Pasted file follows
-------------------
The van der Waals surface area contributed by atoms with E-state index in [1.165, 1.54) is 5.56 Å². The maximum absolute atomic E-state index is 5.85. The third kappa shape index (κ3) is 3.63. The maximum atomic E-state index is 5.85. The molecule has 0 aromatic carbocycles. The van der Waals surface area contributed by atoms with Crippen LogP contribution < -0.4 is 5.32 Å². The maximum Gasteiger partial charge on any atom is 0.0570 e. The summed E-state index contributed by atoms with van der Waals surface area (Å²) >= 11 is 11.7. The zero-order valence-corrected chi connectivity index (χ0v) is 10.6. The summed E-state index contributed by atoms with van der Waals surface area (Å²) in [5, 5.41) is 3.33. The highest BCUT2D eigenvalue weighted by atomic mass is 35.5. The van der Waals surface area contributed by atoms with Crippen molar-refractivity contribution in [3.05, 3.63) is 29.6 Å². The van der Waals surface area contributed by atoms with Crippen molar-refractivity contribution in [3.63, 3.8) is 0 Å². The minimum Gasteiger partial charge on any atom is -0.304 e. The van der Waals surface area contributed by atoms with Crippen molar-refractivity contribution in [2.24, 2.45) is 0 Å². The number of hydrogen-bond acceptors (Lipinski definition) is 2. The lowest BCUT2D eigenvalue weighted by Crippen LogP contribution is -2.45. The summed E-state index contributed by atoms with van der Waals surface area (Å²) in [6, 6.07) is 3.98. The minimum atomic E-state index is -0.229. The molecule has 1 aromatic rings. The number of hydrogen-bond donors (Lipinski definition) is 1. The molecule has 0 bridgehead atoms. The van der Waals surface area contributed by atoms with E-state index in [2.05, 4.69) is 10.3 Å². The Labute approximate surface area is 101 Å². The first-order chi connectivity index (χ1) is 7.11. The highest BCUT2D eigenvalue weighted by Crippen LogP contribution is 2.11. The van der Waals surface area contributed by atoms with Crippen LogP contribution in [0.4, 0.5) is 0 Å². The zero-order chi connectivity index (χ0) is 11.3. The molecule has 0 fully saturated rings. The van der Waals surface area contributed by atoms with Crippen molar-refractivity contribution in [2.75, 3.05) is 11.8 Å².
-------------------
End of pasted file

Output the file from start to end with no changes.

The van der Waals surface area contributed by atoms with E-state index in [1.165, 1.54) is 5.56 Å². The maximum absolute atomic E-state index is 5.85. The third kappa shape index (κ3) is 3.63. The maximum atomic E-state index is 5.85. The molecule has 0 aromatic carbocycles. The van der Waals surface area contributed by atoms with Crippen LogP contribution < -0.4 is 5.32 Å². The maximum Gasteiger partial charge on any atom is 0.0570 e. The summed E-state index contributed by atoms with van der Waals surface area (Å²) >= 11 is 11.7. The zero-order valence-corrected chi connectivity index (χ0v) is 10.6. The summed E-state index contributed by atoms with van der Waals surface area (Å²) in [5, 5.41) is 3.33. The highest BCUT2D eigenvalue weighted by atomic mass is 35.5. The van der Waals surface area contributed by atoms with Crippen molar-refractivity contribution in [3.05, 3.63) is 29.6 Å². The van der Waals surface area contributed by atoms with Crippen molar-refractivity contribution in [3.63, 3.8) is 0 Å². The minimum Gasteiger partial charge on any atom is -0.304 e. The van der Waals surface area contributed by atoms with Crippen molar-refractivity contribution in [2.24, 2.45) is 0 Å². The number of hydrogen-bond acceptors (Lipinski definition) is 2. The lowest BCUT2D eigenvalue weighted by Crippen LogP contribution is -2.45. The summed E-state index contributed by atoms with van der Waals surface area (Å²) in [6, 6.07) is 3.98. The minimum atomic E-state index is -0.229. The molecule has 1 aromatic rings. The number of hydrogen-bond donors (Lipinski definition) is 1. The molecule has 0 bridgehead atoms. The van der Waals surface area contributed by atoms with E-state index in [2.05, 4.69) is 10.3 Å². The Labute approximate surface area is 101 Å². The first-order chi connectivity index (χ1) is 7.11. The highest BCUT2D eigenvalue weighted by Crippen LogP contribution is 2.11. The van der Waals surface area contributed by atoms with Crippen LogP contribution in [0.4, 0.5) is 0 Å². The zero-order chi connectivity index (χ0) is 11.3. The molecule has 0 fully saturated rings. The van der Waals surface area contributed by atoms with Crippen molar-refractivity contribution in [2.75, 3.05) is 11.8 Å².